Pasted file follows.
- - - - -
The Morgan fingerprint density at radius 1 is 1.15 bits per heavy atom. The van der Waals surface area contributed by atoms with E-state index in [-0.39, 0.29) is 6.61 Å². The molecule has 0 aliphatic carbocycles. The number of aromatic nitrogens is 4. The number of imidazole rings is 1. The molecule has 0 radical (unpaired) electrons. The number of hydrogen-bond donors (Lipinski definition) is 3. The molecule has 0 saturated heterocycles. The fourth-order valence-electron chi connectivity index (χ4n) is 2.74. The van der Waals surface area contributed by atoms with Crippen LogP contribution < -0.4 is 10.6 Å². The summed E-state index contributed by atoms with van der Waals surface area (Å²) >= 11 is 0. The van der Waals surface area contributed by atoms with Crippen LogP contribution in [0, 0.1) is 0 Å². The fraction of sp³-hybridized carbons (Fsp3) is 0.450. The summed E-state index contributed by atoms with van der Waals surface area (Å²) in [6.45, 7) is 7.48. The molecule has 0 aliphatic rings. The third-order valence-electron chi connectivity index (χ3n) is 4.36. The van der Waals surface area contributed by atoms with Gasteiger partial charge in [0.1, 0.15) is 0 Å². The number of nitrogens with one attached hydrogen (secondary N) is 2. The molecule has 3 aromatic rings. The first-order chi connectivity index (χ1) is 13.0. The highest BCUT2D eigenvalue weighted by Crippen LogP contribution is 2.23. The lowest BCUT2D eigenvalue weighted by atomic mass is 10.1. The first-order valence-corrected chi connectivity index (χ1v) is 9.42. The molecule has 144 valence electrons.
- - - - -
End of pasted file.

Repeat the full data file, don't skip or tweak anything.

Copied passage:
The Morgan fingerprint density at radius 1 is 1.15 bits per heavy atom. The van der Waals surface area contributed by atoms with E-state index in [-0.39, 0.29) is 6.61 Å². The molecule has 0 aliphatic carbocycles. The number of aromatic nitrogens is 4. The number of imidazole rings is 1. The molecule has 0 radical (unpaired) electrons. The number of hydrogen-bond donors (Lipinski definition) is 3. The molecule has 0 saturated heterocycles. The fourth-order valence-electron chi connectivity index (χ4n) is 2.74. The van der Waals surface area contributed by atoms with Crippen LogP contribution < -0.4 is 10.6 Å². The summed E-state index contributed by atoms with van der Waals surface area (Å²) >= 11 is 0. The van der Waals surface area contributed by atoms with Crippen LogP contribution in [0, 0.1) is 0 Å². The fraction of sp³-hybridized carbons (Fsp3) is 0.450. The summed E-state index contributed by atoms with van der Waals surface area (Å²) in [6.45, 7) is 7.48. The molecule has 0 aliphatic rings. The third-order valence-electron chi connectivity index (χ3n) is 4.36. The van der Waals surface area contributed by atoms with Gasteiger partial charge in [0.1, 0.15) is 0 Å². The number of nitrogens with one attached hydrogen (secondary N) is 2. The molecule has 3 aromatic rings. The first-order chi connectivity index (χ1) is 13.0. The highest BCUT2D eigenvalue weighted by Crippen LogP contribution is 2.23. The lowest BCUT2D eigenvalue weighted by atomic mass is 10.1. The first-order valence-corrected chi connectivity index (χ1v) is 9.42. The molecule has 144 valence electrons.